I have been writing code for several years now. One thing that I have realized is that I have spent much more time in reading code than writing code. Hence, as a part of continuous improvement, I invest a lot of time in learning new techniques to write clean code. By clean code I mean, code that is easy to read and easy to reason about.

Till now, I have mostly written code using object oriented programming techniques. Lately I have been learning functional programming techniques. These techniques, when mixed the techniques from object oriented style, have helped me a great deal in writing cleaner code. In this article, I will be showing what improvements can been brought into code by using these techniques. Also I will be providing a small explanation for each of the techniques shown.

Always code as if the guy who ends up maintaining your code will be a violent psychopath who knows where you live.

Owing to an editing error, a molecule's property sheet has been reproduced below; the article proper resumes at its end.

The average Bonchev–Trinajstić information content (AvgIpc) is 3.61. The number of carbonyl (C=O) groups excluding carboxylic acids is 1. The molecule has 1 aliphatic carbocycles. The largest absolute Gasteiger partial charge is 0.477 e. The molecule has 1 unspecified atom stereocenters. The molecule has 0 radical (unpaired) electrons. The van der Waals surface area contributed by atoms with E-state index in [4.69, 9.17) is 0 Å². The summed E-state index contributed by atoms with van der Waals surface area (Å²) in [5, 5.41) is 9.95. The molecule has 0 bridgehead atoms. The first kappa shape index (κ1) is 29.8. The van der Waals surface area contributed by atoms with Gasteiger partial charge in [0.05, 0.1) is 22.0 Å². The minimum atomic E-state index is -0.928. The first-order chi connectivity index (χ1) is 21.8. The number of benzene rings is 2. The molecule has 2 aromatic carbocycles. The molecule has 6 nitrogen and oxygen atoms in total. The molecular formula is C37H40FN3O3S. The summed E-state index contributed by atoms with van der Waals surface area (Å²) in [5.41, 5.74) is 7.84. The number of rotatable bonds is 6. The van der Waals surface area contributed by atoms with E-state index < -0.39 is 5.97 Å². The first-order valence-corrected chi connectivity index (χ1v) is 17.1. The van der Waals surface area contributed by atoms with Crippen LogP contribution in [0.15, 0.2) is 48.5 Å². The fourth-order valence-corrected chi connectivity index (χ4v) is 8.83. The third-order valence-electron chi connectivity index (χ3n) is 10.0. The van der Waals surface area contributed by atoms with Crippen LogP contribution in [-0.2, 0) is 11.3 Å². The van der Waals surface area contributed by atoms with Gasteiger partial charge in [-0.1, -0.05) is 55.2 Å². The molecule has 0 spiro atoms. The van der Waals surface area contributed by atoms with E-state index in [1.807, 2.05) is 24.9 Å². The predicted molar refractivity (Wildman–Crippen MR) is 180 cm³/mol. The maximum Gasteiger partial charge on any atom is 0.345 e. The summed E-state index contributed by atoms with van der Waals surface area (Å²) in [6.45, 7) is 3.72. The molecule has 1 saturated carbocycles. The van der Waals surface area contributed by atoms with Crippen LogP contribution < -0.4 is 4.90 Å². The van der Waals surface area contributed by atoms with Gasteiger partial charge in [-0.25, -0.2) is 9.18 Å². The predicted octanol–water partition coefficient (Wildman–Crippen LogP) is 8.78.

• John Woods

Ability to write code having single responsibility

Functional programming talks about writing pure functions, which means that the output produced by a function should not change for a given set of inputs.

Not all functionality can be coded using pure functions as IO operations are inherently impure. As an example, consider you are writing logs to a file. Every time you write to a file the state of the file is changed. On the contrary computations that happen in memory are good candidates to be represented as pure functions.

To be able to write pure functions, I am forced to break down the problem in small parts, separating out the pure and impure parts. Breaking down into small parts leads to functions which have single responsibility. For IO operations (impure functions), monads are used, which I will be explaining later in the article.

Below are two snippets of code that show pure vs impure functions.

 // sum(1, 2) will always return 3, hence pure
var sum = (a, b) => a + b;

// sumImpure(1) will return different results based on the value of globalVar, hence impure
var globalVar = ... ;
var sumImpure = (a) => a + globalVar;